Nora Ephron wrote the literate and funny screenplays for "When Harry Met Sally" and "Heartburn." With her understated wit, she has punctured many a bubble of conformity and made audiences laugh in recognition. When her latest book arrived, I was amused by the title: I Feel Bad About My Neck. Here was a new body part to agonize over, one the beauty magazines haven't caught up to yet.
Books about women and aging usually leave me cold, if I bother to pick them up at all. They seem to fall into two categories: cheerful books on celebrating the aging process (give me a break!) and ones that rail against aging with either rage or humor. Ephron's book – made up of 16 essays, some of which have appeared in The New Yorker, Vogue, and other venues – fits into the latter group.
While very little in the book is meant to be taken seriously, it is clever enough to qualify as more than just an assemblage of one-liners. Whether you agree with her observations or not, Ephron's perspective as an admittedly high-maintenance, New York-dwelling, successful screenwriter will keep you entertained.
She doesn't stop with necks, but takes on other afflictions (and a few delights) that mark this season of her life: her loathing of purses, the struggle to keep fit, the vagaries of parenting, and her favorite books.
These topics are laced with wry observations, told in an intimate style that makes Ephron seem like a close friend spilling details about her life. (That sound you hear is the ka-ching of cash registers as women buy this book as gifts for friends, sisters, and mothers.)
But let's get back to necks. She paints quite a picture of lunching with her friends – all wealthy women in their 50s and 60s – as she looks around the table to realize they're all wearing turtlenecks. Or blouses with mandarin collars.
All in an attempt to hide their scrawny or saggy necks. This body part, Ephron concludes, is hopeless.
Among this group of women, other beauty issues are more readily solved: gray hair can be colored, patchy skin can be covered with makeup, and wrinkled faces given chemical treatments, but short of plastic surgery, necks are "doomed." She's skewering the obsession with appearances while squeezing comic mileage out of the situation.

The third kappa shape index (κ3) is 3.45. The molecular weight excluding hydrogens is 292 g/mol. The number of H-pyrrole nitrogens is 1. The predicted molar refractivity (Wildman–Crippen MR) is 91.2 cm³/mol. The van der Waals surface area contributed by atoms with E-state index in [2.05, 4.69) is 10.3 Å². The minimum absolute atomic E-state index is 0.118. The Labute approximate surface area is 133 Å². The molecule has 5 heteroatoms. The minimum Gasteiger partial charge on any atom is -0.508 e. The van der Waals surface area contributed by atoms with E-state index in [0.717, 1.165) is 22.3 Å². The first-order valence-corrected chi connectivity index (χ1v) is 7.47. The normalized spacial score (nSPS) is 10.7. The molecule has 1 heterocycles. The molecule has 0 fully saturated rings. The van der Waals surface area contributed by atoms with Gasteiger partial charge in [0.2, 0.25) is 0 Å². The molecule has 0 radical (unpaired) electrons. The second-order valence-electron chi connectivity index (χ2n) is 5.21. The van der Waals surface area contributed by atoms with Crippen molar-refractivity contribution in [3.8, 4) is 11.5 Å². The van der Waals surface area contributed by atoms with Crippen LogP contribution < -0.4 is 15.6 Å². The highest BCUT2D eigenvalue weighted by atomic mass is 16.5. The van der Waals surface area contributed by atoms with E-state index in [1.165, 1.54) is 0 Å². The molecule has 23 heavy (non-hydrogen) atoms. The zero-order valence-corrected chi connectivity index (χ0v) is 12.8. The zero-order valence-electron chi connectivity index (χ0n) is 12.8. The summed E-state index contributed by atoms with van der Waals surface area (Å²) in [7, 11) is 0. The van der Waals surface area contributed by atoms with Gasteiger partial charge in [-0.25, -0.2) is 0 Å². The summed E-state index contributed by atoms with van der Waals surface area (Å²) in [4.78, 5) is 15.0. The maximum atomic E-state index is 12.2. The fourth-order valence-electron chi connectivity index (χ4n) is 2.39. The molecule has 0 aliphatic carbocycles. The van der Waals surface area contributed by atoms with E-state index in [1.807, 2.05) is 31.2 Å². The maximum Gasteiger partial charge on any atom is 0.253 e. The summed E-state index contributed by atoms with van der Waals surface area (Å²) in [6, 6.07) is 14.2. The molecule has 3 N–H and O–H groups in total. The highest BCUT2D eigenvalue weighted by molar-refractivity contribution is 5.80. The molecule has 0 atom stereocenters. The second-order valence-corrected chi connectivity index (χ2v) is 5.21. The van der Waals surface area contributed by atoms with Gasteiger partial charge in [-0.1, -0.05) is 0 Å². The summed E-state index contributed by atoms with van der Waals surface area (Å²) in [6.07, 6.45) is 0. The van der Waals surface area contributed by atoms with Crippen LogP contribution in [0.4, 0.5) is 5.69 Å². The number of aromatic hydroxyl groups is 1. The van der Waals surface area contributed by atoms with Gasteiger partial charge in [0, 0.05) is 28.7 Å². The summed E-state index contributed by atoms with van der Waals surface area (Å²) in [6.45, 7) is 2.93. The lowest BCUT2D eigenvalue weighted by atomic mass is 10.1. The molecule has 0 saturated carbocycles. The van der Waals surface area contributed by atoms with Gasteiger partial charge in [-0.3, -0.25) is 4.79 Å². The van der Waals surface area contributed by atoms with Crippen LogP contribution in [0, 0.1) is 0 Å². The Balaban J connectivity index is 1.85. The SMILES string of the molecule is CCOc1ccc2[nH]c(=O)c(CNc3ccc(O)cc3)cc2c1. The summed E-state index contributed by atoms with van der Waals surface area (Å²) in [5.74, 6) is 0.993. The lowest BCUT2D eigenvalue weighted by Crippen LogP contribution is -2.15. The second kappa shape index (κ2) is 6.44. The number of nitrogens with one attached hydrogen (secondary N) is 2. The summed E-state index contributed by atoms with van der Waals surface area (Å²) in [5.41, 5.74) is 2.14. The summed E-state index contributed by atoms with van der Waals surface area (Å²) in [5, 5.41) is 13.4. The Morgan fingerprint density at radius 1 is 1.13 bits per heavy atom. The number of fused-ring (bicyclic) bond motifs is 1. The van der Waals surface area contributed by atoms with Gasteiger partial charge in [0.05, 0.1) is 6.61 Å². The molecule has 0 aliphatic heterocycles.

"Our faces are lies and our necks are the truth," Ephron writes. "You have to cut a redwood tree open to see how old it is, but you wouldn't have to if it had a neck."
Graying hair is another age marker, and hair dye, Ephron concludes, is the most powerful weapon women have against the youth culture. She makes a persuasive case that hair dye has enabled women to feel comfortable about remaining in the workforce far longer than they otherwise might.
Coloring one's hair has also led to acceptance of other beauty processes, such as face-lifts. (Hey, once you take that first step into the salon, they own you.)
Speaking of people who own you, adolescent children are described quite cogently in "Parenting in Three Stages."
Ephron points out that despite devoting yourself to understanding every emotion your child has ever experienced, the kid still has an attitude: "You love them wildly, way more than your parents loved you. And yet they seem to have turned out exactly the way adolescents have always turned out. Only worse. How did this happen?"
Like other parents before her, Ephron adopts a "wait it out" approach. Or, she suggests, you can be more proactive: "When your children are teenagers, it's important to have a dog so that someone in the house is happy to see you."
Ephron's mood turns subdued, almost wistful, by the last essay, as she copes with the passing of a close friend. She articulates the sense of indecision that can grip one at her stage of life: "Do you splurge or do you hoard? ... Is life too short, or is it going to be too long? Do you work as hard as you can, or do you slow down to smell the roses?"
And, lest matters become too morbid, she adds another imponderable to the list: "And where do carbohydrates fit into all this? Are we really going to have to spend our last years avoiding bread, especially now that bread in America is so unbelievably delicious?"
• April Austin writes about arts and gardening for the Monitor.